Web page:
A SKY-HIGH vigil in aid of firefighters killed in the New York atrocities sparked the biggest street collection Chester has seen.
Chester firemen and the city council were astounded by the generosity of the public who queued to donate in the record-breaking event.
Sub-officer Tony Jones spent 48 hours suspended 100 ft in the air on an aerial lift while colleagues collected cash on the ground. They raised £21,299 and that was just in the collection buckets.
With corporate donations and in-shop collections still flooding in, the final figure is not expected to be known until the end of the month.
Sub-officer Jones said: 'The response was absolutely unbelievable, people were actually queueing to put money in the buckets and the donations were coming in round-the clock. Now I'm just emotionally drained, it's not so much physical tiredness but I put a lot of work into organising it and I'm mentally exhausted.'
But Sub-officer Jones says he would do it all over again if it would help his comrades in America. He added: 'If somebody said I will donate £2,000 to the funds if you stay up there for another 48 hours, of course I'd do it.'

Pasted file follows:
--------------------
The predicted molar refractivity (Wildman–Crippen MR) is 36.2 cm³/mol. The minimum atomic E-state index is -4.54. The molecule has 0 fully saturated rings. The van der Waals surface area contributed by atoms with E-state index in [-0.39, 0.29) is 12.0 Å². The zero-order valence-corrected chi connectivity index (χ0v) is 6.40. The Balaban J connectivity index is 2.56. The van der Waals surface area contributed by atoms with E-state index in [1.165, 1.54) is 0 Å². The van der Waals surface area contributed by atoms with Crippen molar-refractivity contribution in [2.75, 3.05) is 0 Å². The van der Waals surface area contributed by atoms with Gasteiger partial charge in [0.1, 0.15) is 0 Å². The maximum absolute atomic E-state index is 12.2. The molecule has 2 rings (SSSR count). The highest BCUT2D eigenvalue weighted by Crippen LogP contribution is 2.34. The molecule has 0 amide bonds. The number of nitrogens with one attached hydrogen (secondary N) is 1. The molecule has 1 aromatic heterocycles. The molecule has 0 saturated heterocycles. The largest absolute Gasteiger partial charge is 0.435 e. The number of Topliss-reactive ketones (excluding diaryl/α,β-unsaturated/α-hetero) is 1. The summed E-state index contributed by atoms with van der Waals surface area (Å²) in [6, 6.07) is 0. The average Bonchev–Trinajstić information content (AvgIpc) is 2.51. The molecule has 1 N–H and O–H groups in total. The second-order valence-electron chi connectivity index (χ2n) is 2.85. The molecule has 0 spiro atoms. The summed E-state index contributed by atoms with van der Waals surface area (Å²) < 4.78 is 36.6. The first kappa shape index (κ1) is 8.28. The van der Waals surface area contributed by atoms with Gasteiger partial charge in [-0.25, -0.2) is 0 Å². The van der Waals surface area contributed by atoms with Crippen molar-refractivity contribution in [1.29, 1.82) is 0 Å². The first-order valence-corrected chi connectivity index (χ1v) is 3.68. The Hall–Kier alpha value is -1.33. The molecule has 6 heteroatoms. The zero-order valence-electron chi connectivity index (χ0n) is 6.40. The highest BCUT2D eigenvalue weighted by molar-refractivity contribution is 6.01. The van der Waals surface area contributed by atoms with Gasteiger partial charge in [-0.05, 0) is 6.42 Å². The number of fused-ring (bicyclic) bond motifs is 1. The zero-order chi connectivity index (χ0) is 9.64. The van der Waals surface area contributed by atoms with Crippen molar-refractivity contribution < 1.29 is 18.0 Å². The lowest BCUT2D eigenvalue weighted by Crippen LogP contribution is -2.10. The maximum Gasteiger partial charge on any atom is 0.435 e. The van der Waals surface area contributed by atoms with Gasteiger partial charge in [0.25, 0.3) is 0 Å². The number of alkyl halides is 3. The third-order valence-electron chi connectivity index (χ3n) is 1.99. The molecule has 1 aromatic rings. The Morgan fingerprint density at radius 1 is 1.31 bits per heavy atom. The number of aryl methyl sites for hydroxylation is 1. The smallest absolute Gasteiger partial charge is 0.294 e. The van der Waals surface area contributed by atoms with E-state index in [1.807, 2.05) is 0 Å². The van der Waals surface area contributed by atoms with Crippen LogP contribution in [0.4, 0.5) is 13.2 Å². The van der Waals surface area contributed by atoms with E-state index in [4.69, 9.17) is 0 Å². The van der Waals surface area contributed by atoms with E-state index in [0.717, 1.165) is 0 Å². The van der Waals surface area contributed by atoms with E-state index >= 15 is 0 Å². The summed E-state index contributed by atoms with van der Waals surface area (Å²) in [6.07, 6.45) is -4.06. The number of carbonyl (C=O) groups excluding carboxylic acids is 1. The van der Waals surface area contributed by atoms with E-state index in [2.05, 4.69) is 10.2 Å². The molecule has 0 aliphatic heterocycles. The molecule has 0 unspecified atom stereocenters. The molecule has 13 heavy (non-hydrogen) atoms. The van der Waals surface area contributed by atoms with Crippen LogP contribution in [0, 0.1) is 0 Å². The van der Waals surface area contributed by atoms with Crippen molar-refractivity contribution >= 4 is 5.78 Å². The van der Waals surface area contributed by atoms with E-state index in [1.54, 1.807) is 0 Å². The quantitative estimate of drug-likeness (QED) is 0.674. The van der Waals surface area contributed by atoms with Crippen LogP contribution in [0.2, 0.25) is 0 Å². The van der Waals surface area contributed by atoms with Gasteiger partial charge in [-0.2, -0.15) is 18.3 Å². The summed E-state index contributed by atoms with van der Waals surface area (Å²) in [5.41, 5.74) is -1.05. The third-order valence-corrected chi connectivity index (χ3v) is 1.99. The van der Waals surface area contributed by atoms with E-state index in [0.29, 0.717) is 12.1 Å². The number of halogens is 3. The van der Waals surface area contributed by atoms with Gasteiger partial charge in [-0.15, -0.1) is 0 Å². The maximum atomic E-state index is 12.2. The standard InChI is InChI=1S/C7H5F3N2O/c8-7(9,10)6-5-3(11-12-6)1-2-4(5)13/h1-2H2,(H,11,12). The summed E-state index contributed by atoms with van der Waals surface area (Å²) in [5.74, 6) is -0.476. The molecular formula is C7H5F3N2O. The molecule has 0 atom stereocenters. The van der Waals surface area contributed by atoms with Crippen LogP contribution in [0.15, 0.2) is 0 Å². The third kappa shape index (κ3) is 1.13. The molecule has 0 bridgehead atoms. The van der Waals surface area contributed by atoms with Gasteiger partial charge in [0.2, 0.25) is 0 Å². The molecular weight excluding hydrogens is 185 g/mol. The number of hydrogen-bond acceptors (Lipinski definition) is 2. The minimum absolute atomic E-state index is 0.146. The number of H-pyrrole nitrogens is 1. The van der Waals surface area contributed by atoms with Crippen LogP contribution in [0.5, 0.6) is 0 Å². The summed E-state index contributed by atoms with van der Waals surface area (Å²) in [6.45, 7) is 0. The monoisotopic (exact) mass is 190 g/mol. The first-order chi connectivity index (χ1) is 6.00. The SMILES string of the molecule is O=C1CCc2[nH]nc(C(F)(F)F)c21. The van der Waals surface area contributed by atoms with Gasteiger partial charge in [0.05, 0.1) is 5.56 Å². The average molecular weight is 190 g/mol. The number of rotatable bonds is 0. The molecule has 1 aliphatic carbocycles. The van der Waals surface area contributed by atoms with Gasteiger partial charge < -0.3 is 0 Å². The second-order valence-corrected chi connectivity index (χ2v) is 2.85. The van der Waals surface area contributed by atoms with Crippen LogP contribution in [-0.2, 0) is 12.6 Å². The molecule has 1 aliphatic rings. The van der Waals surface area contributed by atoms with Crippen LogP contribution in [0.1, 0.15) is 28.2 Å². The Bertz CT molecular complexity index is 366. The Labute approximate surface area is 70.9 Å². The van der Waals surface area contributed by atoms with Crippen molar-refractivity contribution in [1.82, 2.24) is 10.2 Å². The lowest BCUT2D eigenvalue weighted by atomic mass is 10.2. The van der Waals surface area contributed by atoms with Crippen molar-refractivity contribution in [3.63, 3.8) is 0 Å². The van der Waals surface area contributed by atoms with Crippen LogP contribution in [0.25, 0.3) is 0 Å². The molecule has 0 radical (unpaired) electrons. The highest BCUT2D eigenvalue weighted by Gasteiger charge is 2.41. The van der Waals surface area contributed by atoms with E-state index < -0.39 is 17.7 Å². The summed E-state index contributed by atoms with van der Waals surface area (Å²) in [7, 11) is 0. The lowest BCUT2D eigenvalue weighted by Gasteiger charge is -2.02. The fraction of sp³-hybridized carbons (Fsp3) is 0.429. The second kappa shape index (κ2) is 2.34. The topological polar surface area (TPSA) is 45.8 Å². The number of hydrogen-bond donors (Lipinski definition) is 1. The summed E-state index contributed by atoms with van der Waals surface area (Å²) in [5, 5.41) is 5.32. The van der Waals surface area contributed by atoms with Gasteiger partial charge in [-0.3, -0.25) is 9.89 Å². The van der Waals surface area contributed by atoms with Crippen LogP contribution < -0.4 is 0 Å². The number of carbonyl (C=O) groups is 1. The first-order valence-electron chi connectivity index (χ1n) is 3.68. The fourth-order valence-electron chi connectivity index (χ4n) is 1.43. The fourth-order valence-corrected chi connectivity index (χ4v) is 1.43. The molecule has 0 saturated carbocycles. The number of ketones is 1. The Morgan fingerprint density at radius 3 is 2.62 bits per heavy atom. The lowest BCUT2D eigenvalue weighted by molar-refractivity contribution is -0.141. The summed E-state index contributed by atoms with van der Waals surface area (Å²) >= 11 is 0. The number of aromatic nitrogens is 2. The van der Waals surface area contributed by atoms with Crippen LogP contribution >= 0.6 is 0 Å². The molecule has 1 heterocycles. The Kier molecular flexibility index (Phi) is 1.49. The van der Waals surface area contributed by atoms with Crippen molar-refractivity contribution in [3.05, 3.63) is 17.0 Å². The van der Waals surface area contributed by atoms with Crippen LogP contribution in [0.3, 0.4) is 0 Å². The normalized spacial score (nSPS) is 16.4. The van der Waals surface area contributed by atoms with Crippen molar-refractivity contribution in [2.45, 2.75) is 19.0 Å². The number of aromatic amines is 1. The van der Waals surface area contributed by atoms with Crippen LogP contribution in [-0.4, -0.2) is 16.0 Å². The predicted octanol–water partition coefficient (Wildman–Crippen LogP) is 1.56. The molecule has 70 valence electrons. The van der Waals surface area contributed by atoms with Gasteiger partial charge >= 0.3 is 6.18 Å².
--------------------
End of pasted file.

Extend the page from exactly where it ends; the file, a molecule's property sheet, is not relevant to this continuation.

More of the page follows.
One inspiration was Hoylake resident Ron Schanck, a firefighter at the Vauxhall plant in Ellesmere Port. Mr Schanck recently moved from America where he was a firefighter for 10 years.
Many of his friends and former colleagues lost their lives when the World Trade Center came down.
Sub-officer Jones added: 'We had pictures of some of the New York firemen for people to look at which was very moving. But for Ron some of them weren't just faces, they were friends. He helped with the street collections and when I came down I gave him a bit of a hug, it was very emotional.'
Although Sub-officer Jones' thoughts will always be with the victims in America he is glad to have his home comforts back.
Firemen had been hoisting his food and drink to him and he used a porta-potty as a toilet.
'It's good to have my feet back on the ground', he said. 'But it wasn't that bad, I got a bit of paper work done and I was in constant touch with the lads on the floor.
'I also got my head down for a couple of hours after the clubs had closed and the streets were quiet.'
A spokesman for Chester City Council said: 'We were astounded with the amount of money that was raised for this event, usually street collections raise a couple of thousand pounds.
'More than £20,000 is certainly more than anybody can remember.'